Activation of autophagy inhibits nucleotide ‐binding oligomerization domain‐like receptor protein 3 inflammasome activation and attenuates myocardial ischemia‐reperfusion injury in diabetic rats
ConclusionActivation of autophagy can suppress the formation of NLRP3 inflammasome, which in turn attenuates myocardial ischemia ‐reperfusion injury in diabetic rats.
CONCLUSIONS: The average patient is middle aged (often male) with a history of subacute back pain, sometimes presenting fever and/or neurological damage on diagnosis. Acute phase reactants are frequently raised. Diabetes mellitus, endocarditis and immunosuppressed patients may have the worst chance of a good outcome, therefore these patients should be more carefully managed (always try to obtain an imaging-guided biopsy, correct antibiotic treatment, and a functional and clinical follow-up). PMID: 32446680 [PubMed - as supplied by publisher]
TYPE 2 diabetes does not pose a threat if you keep blood sugar levels under control. Diet acts as the ultimate bulwark against high blood sugar levels and a natural green powder has been proven to lower blood sugar.
Publication date: Available online 24 May 2020Source: Canadian Journal of DiabetesAuthor(s): Jacob M. Zamora, Jason M. Kong
Does the Trump-hyped drug hydroxychloroquine have the potential to treat diabetes?
All about “blood glucose management” for diabetes: how does it work, and how can you master it?
This study, for instance, attributes a patient’s waitlist/transplant outcome to the very last dialysis facility the patient was associated with. In epidemiology speak, this means the causal inference authors are trying to draw between for-profit status and good transplant outcomes is subject to time-varying confounding. As an example, if one is seeking an association between testosterone levels and risk of a heart attack, using the last testosterone level available would be a poor way of doing this study because testosterone levels are known to vary over time. The same applies to dialysis facilities. Patie...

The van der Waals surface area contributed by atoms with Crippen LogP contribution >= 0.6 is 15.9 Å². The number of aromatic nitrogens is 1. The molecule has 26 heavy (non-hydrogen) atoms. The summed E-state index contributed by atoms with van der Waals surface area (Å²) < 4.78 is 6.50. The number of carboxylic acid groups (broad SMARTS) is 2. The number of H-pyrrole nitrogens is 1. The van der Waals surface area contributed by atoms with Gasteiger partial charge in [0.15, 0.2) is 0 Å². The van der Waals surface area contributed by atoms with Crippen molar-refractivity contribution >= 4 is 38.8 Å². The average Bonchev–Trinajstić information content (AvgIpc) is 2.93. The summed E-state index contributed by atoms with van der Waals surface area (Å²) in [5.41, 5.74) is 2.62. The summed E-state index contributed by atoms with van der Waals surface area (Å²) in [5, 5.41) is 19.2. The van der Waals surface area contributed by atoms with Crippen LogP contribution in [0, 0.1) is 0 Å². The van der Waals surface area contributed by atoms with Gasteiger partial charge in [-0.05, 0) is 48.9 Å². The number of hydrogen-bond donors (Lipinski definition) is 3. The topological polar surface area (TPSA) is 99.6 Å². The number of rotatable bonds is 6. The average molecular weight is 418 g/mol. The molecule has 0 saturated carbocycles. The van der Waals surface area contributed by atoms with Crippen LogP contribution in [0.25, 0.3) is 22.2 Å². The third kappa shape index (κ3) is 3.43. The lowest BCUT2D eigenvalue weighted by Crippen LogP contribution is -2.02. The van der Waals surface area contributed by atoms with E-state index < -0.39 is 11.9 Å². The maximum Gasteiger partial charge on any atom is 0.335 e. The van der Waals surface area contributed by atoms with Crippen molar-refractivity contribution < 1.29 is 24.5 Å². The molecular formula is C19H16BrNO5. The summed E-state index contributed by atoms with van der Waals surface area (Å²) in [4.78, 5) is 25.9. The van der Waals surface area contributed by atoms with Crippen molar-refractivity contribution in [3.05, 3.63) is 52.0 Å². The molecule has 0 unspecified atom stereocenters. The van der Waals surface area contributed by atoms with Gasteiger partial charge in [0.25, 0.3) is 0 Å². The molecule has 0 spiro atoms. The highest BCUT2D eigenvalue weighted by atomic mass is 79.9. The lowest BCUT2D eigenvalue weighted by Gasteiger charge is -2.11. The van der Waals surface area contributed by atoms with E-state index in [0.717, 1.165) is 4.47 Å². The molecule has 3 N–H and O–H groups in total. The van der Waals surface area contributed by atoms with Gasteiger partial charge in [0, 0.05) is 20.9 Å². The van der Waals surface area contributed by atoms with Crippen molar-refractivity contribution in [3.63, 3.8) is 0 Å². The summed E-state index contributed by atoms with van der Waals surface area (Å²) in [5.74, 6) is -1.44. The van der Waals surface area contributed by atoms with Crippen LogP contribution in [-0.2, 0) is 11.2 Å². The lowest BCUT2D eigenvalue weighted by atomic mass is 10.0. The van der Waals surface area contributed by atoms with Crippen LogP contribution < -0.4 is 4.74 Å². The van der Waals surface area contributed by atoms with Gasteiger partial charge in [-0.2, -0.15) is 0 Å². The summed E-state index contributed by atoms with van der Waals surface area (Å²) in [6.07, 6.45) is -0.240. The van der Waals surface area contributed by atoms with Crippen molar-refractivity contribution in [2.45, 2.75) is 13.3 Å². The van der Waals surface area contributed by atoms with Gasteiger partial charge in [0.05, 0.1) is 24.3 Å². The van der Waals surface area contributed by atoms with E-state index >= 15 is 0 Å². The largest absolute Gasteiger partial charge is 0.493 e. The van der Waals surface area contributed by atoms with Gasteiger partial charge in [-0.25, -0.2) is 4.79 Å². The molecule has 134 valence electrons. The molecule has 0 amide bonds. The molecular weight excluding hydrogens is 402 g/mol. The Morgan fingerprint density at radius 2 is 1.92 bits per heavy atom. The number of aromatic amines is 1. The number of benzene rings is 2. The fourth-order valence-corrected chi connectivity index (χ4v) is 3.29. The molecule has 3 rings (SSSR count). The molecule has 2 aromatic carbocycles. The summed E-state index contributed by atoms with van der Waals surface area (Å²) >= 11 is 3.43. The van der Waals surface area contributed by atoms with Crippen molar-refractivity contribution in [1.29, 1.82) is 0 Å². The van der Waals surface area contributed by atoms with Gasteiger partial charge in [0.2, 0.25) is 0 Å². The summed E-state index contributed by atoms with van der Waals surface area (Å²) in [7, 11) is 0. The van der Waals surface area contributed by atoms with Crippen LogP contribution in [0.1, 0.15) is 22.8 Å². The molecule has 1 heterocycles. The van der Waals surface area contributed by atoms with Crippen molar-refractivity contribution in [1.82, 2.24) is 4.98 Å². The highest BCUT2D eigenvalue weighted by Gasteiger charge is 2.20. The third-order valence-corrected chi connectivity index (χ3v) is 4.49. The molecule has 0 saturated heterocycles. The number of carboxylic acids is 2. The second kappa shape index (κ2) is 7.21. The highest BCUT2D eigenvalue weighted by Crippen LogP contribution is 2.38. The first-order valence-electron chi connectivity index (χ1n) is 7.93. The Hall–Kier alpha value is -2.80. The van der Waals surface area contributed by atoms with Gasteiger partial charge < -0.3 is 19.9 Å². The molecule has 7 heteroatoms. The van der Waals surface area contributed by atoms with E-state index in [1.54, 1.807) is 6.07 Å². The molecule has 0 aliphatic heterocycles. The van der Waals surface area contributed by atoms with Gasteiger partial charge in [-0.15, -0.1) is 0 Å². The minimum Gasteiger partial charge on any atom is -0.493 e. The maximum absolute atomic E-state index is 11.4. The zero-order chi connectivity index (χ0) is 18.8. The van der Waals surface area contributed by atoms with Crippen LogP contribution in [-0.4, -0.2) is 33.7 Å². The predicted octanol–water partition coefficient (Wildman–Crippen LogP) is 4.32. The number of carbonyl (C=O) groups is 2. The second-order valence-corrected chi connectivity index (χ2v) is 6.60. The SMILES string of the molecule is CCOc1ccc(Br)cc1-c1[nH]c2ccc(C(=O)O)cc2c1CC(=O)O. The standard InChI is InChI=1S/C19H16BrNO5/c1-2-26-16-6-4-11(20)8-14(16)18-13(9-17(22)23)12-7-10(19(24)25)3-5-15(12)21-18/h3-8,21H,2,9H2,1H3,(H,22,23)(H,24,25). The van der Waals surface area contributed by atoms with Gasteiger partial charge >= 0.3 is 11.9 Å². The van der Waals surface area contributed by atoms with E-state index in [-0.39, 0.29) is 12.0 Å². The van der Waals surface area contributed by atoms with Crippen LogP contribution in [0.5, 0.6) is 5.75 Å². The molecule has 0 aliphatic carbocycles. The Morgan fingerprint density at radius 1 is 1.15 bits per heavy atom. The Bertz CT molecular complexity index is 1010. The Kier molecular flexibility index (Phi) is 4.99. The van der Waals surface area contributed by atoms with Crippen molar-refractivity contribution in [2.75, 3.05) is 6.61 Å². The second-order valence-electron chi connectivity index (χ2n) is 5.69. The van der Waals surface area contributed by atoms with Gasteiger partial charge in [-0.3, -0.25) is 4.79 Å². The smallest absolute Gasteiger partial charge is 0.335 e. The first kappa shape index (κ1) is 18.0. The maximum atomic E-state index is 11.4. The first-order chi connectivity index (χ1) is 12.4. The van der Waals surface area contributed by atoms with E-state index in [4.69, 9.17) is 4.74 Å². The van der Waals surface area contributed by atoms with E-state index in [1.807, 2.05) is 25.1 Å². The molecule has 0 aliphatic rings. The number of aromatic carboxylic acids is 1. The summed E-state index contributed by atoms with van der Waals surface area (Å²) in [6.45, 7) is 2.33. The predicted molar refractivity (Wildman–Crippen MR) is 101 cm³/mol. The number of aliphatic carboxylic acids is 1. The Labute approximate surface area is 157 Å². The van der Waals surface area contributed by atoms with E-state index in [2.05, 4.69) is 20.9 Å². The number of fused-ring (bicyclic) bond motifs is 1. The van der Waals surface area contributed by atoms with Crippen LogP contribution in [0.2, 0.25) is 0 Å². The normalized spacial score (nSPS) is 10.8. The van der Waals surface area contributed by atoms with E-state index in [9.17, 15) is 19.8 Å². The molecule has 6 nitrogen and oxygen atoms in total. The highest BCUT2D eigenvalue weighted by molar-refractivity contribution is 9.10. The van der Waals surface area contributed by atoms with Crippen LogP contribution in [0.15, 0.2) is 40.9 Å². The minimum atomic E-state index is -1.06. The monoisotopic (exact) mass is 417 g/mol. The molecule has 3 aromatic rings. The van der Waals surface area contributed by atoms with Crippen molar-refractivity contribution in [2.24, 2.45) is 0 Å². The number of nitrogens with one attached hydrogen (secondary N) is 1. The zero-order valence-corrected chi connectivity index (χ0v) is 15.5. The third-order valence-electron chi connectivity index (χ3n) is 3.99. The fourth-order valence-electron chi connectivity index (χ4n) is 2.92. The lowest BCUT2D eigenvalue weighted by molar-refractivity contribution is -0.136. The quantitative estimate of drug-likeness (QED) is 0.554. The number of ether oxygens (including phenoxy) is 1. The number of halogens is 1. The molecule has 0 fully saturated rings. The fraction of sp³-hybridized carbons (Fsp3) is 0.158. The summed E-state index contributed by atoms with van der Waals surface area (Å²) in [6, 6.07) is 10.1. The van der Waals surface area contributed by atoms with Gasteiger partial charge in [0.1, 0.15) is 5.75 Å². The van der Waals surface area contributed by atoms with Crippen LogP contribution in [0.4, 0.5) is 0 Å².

Publication date: August 2020Source: Biomedicine &Pharmacotherapy, Volume 128Author(s): Kehinde S. Olaniyi, Oluwatobi A. Amusa
Publication date: Available online 24 May 2020Source: PhytomedicineAuthor(s): Nani Wang, Pingcui Xu, Xuping Wang, Weixuan Yao, Binjie Wang, Yuanzhao Wu, Dan Shou
Derek Lowe in his Science Magazine blog asks the obvious question. Why the hell are we still conducting trials of hydroxychloroquine for Covid-19 and why are doctors giving it to people. The verdict is in. It doesn't work. On the contrary, it kills people. He discusses this paper inThe Lancet which is a retrospective observational study -- yes, yes, not a randomized controlled trial but quite compelling:[W]hen compared with mortality in the control group [i.e., people hospitalized with Covid-19 who did not receive HCQ] (9 ·3%), hydroxychloroquine (18·0%; hazard ratio 1·335, 95% CI 1·223–1&...
This special issue focuses on Inpatient care for People with Diabetes and COVID-19 answering questions from a large online audience as a launching point for discussion. Recorded May 14, 2020 This is a part of the American Diabetes Associations ongoing project providing resources for practicing clinicians on the care of Diabetes during the Covid-19 pandemic. Today’s discussion is an audio version of a webinar recorded on May 14, 2020. Presented by: Boris Draznin, MD, PhD University of Colorado, Denver Carol Levy, MD, CDE Icahn School of Medicine at Mount Sinai Jing Chao, MD University of Washington